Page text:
The Candela P-12 Shuttle electric ferry, recently unveiled and due to enter service in between Stockholm city and the Ekerö suburb next year, can dramatically cut journey times.
Faster Than Stockholm’s Cars and Subway?
The makers of the world’s fastest, longest-range, and most energy efficient electric ship ever, the electric-powered the Candela P-12 Shuttle, claim that not only is it environmentally friendly, but will make Stockholm’s waterborne public transport faster than cars and subway!
30 Passengers At 30 Knots
The company makes this claim because the powerful electric engine and hydrofoil design mean that the 30-passenger waterborne shuttle can travel at 30 knots, making it a faster way to commute than the subway and bus lines it competes with, and faster that Stockholm’s rush-hour traffic. The electric engine also means that it is much more energy efficient than diesel passenger buses and trains.
Saves Commuters 50 Minutes Per Day
Stockholm commuters are currently facing a 55-minute trip by bus, subway, or conventional ferry (or even car during rush hour) whereas the Candela P-12 Shuttle will cover the 15 km route in only 25 minutes – saving the commuter an average 50 minutes per day!
Hydrofoils Reduce Drag
Candela says that the secret to the P-12 Shuttle’s high speed and long range are the three carbon fibre active hydrofoil wings that extend from under the hull, allowing the ship to lift itself above the water, thus decreasing drag.
The Candela P-12 Shuttle’s manufacturers say that its electric engine technology reduces energy per passenger kilometre by 95 per cent compared to current vessels, allowing for an unprecedented range of 50 nautical miles at service speed. This means that at the equivalent of 0.1 kWh of electricity per passenger kilometre, the P-12 is more energy efficient than a hybrid electric bus. The electric direct-drive engine also means no noise from gears, no oil changes, and no maintenance.
Also, with up to 200 kW DC charging, the Candela P-12 Shuttle can charge its battery in under one hour!
The End Of Sea Sickness?
One unexpected bonus of a ferry that combines lifting itself above the water with a computer which regulates the hydrofoils (100 times per second) is an incredibly smooth ride, which could mean no sea sickness for passengers.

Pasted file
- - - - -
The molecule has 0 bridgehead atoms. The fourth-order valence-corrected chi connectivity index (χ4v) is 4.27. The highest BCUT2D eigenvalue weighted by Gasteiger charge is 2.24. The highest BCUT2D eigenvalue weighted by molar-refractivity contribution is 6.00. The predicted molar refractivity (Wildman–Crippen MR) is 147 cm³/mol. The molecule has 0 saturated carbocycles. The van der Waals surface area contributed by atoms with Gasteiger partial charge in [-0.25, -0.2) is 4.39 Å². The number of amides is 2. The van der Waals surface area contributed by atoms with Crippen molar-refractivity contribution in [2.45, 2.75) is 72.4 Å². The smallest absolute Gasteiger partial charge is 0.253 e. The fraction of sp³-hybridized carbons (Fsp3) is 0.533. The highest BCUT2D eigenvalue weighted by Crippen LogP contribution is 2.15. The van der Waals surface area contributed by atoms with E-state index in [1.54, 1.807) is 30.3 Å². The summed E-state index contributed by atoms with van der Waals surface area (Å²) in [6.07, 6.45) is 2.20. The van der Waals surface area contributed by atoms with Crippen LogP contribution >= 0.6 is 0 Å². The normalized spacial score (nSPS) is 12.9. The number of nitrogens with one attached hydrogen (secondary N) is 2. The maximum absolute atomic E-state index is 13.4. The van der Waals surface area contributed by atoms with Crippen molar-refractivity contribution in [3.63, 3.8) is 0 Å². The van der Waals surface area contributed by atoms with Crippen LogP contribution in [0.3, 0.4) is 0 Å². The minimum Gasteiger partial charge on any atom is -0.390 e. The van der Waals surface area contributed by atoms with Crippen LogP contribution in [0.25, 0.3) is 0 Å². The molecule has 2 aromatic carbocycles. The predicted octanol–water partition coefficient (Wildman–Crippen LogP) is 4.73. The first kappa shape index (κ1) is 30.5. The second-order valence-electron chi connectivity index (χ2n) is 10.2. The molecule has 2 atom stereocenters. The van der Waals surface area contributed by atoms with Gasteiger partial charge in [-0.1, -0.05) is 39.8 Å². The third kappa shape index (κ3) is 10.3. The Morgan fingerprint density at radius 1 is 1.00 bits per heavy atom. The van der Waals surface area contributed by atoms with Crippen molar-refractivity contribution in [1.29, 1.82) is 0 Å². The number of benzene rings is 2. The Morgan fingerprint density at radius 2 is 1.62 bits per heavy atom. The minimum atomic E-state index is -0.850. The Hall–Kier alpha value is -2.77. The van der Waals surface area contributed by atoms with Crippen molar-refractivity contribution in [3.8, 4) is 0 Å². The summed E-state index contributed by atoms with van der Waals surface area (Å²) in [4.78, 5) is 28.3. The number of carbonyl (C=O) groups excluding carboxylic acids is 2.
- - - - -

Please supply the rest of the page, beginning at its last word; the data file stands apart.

Successful Trial Could Mean A Shift To The Waterways
The first P-12 Shuttle is due to undertake a nine-month trial period during 2023 and, if it meets expectations, the hope is that Stockholm’s fleet of over 70 diesel vessels will eventually be replaced by P-12 Shuttles. This could also mean a shift away land transport on congested highways to the city’s waterways.
What Does This Mean For Your Organisation?
City commuting is often a major source of frustrating congestion for workers, but also of pollution from the cars and the diesel public buses and trains. An environmentally friendly, sustainable, fast, and comfortable alternative, such as the P-12 Shuttle could be the welcome shape of things to come. For canal cities and cities with waterways that lead right into or close to the centre from suburbs, provided the price is right and the capacity is available, commuters may be tempted to switch from the bus or train to the water shuttle instead. City councils are also likely to favour schemes that cut emissions, reduce city centre congestion, and present a forward-thinking, environmentally conscious image of a city. Although many cities are now switching to electric buses and trains/trams, electric ferries don’t suffer the same traffic congestion problems and this reliability and timesaving may be more attractive to commuters.
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